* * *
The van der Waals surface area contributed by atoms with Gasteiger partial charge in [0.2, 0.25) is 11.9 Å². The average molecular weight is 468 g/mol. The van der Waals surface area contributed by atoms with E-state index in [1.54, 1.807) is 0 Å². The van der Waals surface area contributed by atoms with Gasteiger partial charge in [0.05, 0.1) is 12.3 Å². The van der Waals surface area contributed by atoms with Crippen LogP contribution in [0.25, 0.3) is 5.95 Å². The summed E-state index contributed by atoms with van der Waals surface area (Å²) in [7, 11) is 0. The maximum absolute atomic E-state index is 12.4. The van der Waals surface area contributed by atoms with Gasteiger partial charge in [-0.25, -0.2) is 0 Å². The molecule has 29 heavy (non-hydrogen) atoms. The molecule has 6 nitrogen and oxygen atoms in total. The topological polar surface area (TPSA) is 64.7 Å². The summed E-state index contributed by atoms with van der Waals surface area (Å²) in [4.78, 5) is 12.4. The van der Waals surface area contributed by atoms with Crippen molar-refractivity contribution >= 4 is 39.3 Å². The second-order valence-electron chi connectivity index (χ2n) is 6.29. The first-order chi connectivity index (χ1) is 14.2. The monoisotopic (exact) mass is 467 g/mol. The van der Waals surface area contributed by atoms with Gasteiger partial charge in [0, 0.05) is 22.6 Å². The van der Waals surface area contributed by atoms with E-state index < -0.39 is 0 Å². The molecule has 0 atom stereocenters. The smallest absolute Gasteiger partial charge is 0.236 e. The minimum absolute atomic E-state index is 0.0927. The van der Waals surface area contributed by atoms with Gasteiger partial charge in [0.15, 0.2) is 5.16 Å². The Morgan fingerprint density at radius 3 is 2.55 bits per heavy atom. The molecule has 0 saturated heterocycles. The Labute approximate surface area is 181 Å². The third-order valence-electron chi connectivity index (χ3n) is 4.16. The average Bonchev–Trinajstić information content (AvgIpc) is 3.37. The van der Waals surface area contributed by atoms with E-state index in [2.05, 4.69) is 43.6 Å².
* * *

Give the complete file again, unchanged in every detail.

The van der Waals surface area contributed by atoms with Gasteiger partial charge in [0.2, 0.25) is 11.9 Å². The average molecular weight is 468 g/mol. The van der Waals surface area contributed by atoms with E-state index in [1.54, 1.807) is 0 Å². The van der Waals surface area contributed by atoms with Gasteiger partial charge in [0.05, 0.1) is 12.3 Å². The van der Waals surface area contributed by atoms with Crippen LogP contribution in [0.25, 0.3) is 5.95 Å². The summed E-state index contributed by atoms with van der Waals surface area (Å²) in [7, 11) is 0. The maximum absolute atomic E-state index is 12.4. The van der Waals surface area contributed by atoms with Gasteiger partial charge in [-0.25, -0.2) is 0 Å². The molecule has 29 heavy (non-hydrogen) atoms. The molecule has 6 nitrogen and oxygen atoms in total. The topological polar surface area (TPSA) is 64.7 Å². The summed E-state index contributed by atoms with van der Waals surface area (Å²) in [4.78, 5) is 12.4. The van der Waals surface area contributed by atoms with Crippen molar-refractivity contribution >= 4 is 39.3 Å². The second-order valence-electron chi connectivity index (χ2n) is 6.29. The first-order chi connectivity index (χ1) is 14.2. The monoisotopic (exact) mass is 467 g/mol. The van der Waals surface area contributed by atoms with Gasteiger partial charge in [0, 0.05) is 22.6 Å². The van der Waals surface area contributed by atoms with E-state index < -0.39 is 0 Å². The molecule has 0 atom stereocenters. The smallest absolute Gasteiger partial charge is 0.236 e. The minimum absolute atomic E-state index is 0.0927. The van der Waals surface area contributed by atoms with Gasteiger partial charge in [0.15, 0.2) is 5.16 Å². The Morgan fingerprint density at radius 3 is 2.55 bits per heavy atom. The molecule has 0 saturated heterocycles. The Labute approximate surface area is 181 Å². The third-order valence-electron chi connectivity index (χ3n) is 4.16. The average Bonchev–Trinajstić information content (AvgIpc) is 3.37. The van der Waals surface area contributed by atoms with E-state index in [2.05, 4.69) is 43.6 Å².